Miles Berger // Berger Organization

Miles (Mordechai Pinchas) Berger is the chairman and CEO of the Berger Organization, overseeing the company’s large real estate portfolio in both the commercial and hospitality space. The majority of the company’s investments are in Newark, New Jersey.
A quick online search for Miles’ name reveals a myriad of press releases issued by government agencies, local political groups and nonprofits, praising him for his work in helping revitalize Newark.
He has been recognized for his professional and personal efforts with Newark’s Businessperson of the Year Award, as well as community service honors from the Newark Police Department, Hispanic Law Enforcement of Essex County and Newark Emergency Services for Families, to name just a few.
We spoke about the origin of Miles’ career, what it’s like to forge one’s own path in a family business, and the career he turned down to pursue business. Enjoy!  


I was born and raised in the Bronx, New York, until I was six years old, when our family moved to Riverdale. My father, Saul, was quite active in the Riverdale Jewish Center. Our family’s rabbi was Rabbi Yitz Greenberg, and I commuted to Ramaz in the city.
“My father was born in Frysztak, Poland, and he immigrated to the United States with his mother when he was ten years old. He was the youngest of five siblings, but they didn’t all travel together because they didn’t have enough money to buy five tickets at the same time. My grandfather passed away when my father was very young, and he was practically raised by his older brother Benny, who was about 11 years older than him.
“The oldest sibling was his sister, who was the first to come to America. She made a little bit of money and sent it back to her family so that her next sibling could come. My father’s brother, who was the second to oldest, came next and then sent the money he and his sister were making back to the family. They came by boat to Ellis Island and moved to the Bronx.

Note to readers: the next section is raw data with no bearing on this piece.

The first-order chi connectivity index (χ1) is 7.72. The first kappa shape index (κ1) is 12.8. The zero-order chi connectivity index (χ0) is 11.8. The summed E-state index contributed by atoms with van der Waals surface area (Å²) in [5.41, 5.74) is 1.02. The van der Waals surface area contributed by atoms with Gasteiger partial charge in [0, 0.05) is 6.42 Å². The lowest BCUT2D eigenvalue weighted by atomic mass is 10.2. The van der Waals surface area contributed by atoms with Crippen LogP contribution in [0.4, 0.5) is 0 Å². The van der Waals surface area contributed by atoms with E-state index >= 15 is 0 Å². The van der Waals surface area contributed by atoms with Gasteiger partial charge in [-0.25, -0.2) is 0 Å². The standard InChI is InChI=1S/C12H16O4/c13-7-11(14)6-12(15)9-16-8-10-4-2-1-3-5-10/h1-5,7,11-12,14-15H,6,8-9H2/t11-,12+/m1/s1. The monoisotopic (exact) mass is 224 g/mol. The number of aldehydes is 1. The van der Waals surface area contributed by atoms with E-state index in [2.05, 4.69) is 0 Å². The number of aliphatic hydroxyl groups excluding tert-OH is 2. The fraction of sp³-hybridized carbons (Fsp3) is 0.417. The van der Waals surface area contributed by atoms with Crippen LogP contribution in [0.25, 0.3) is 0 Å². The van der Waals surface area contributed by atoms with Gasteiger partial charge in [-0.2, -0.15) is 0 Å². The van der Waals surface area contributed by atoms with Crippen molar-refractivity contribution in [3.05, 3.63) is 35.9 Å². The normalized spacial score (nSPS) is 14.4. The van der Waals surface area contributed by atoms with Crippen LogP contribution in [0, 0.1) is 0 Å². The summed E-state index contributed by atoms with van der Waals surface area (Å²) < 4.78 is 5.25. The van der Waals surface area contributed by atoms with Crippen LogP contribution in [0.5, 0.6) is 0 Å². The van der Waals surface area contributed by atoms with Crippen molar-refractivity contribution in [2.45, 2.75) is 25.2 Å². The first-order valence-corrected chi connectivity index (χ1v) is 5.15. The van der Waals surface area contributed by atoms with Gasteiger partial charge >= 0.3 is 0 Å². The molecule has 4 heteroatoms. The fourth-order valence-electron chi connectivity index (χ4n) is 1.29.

“When my father came to this country, he was a customer peddler. His older brother Benny was a customer peddler as well, which is how my father got into the business. It doesn’t exist anymore, but they would go door to door selling things. They had a route in the Bronx, ringing doorbells and trying to sell dry goods—sheets, pillowcases, draperies, bedspreads and towels—to whoever answered.
“In those days, if a person bought five towels for three dollars, they would put 50 cents down. My father and his brother would come back once a month to collect 25 cents on that. When they would go back to collect, they were always prepared to sell something else. When my father got older, he ventured into the real estate market. My mother was a housewife, and she brought up my brother Bruce and me.
“Our family grew up more modern religiously. I went to Ramaz until I graduated from elementary school. For high school, I switched to a school in Riverdale called Barnard School for Boys. It has now merged into Horace Mann.
“Growing up, I had an interest in singing, and I wanted to be a chazzan. I took all kinds of chazzanus and voice lessons, but I wanted to be an opera singer. I wanted to emulate a Jewish tenor in New York City named Richard (Reuven) Tucker. I started singing with the chazzan from the Concourse Center of Israel, which was our school in the Bronx before we moved to Riverdale. I took chazzanus lessons from a man in Manhattan named Tzvi Aharoni.
“Every Sunday I would go with my father to work doing peddling. At some point, he and his brother Benny bought a building in the Bronx. Soon thereafter, Benny passed away of a heart attack in his late 40s. My father acted as a father to Benny’s three kids just as Benny had done for him. He used to pick them up on Sundays and take them to get bagels. They would come to our house, and we would spend every weekend together.
“We still own the first building my father and Benny bought when they decided to go into real estate. They focused their attention on the Bronx, buying apartments and rooming houses. Today it’s a family-run business.
“For college, I went to Long Island University in Brooklyn. I majored in economics. At that time, I was in and out of the business with my father. I was also focusing on what’s called the Solfège method, which is sight singing, where one trains to sing a song based on written musical notes without hearing the song first. I studied with a former Metropolitan Opera tenor named Giulio Gari, who was Jewish. At one point, he was also a chazzan and had retired from the Met.

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